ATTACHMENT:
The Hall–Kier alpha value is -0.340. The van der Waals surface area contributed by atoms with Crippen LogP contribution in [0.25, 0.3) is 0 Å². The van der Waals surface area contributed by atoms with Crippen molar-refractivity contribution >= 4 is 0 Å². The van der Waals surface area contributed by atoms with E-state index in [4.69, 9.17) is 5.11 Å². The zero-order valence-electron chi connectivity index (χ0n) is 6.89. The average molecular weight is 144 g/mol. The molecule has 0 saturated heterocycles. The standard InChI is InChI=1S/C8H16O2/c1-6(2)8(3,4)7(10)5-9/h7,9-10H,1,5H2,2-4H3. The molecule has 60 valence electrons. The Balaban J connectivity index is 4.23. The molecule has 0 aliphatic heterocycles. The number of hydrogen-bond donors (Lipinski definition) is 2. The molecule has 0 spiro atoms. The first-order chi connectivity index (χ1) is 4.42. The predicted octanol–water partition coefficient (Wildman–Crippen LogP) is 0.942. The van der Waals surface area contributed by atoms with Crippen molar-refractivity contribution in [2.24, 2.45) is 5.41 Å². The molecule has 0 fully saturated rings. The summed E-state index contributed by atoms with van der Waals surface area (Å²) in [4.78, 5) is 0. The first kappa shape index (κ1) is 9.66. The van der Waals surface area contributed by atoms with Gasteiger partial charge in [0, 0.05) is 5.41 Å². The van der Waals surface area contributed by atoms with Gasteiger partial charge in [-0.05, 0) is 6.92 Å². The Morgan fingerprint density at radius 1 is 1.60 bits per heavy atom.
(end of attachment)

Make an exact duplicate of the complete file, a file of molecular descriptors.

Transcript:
The Hall–Kier alpha value is -0.340. The van der Waals surface area contributed by atoms with Crippen LogP contribution in [0.25, 0.3) is 0 Å². The van der Waals surface area contributed by atoms with Crippen molar-refractivity contribution >= 4 is 0 Å². The van der Waals surface area contributed by atoms with E-state index in [4.69, 9.17) is 5.11 Å². The zero-order valence-electron chi connectivity index (χ0n) is 6.89. The average molecular weight is 144 g/mol. The molecule has 0 saturated heterocycles. The standard InChI is InChI=1S/C8H16O2/c1-6(2)8(3,4)7(10)5-9/h7,9-10H,1,5H2,2-4H3. The molecule has 60 valence electrons. The Balaban J connectivity index is 4.23. The molecule has 0 aliphatic heterocycles. The number of hydrogen-bond donors (Lipinski definition) is 2. The molecule has 0 spiro atoms. The first-order chi connectivity index (χ1) is 4.42. The predicted octanol–water partition coefficient (Wildman–Crippen LogP) is 0.942. The van der Waals surface area contributed by atoms with Crippen molar-refractivity contribution in [2.24, 2.45) is 5.41 Å². The molecule has 0 fully saturated rings. The summed E-state index contributed by atoms with van der Waals surface area (Å²) in [4.78, 5) is 0. The first kappa shape index (κ1) is 9.66. The van der Waals surface area contributed by atoms with Gasteiger partial charge in [0, 0.05) is 5.41 Å². The van der Waals surface area contributed by atoms with Gasteiger partial charge in [-0.05, 0) is 6.92 Å². The Morgan fingerprint density at radius 1 is 1.60 bits per heavy atom.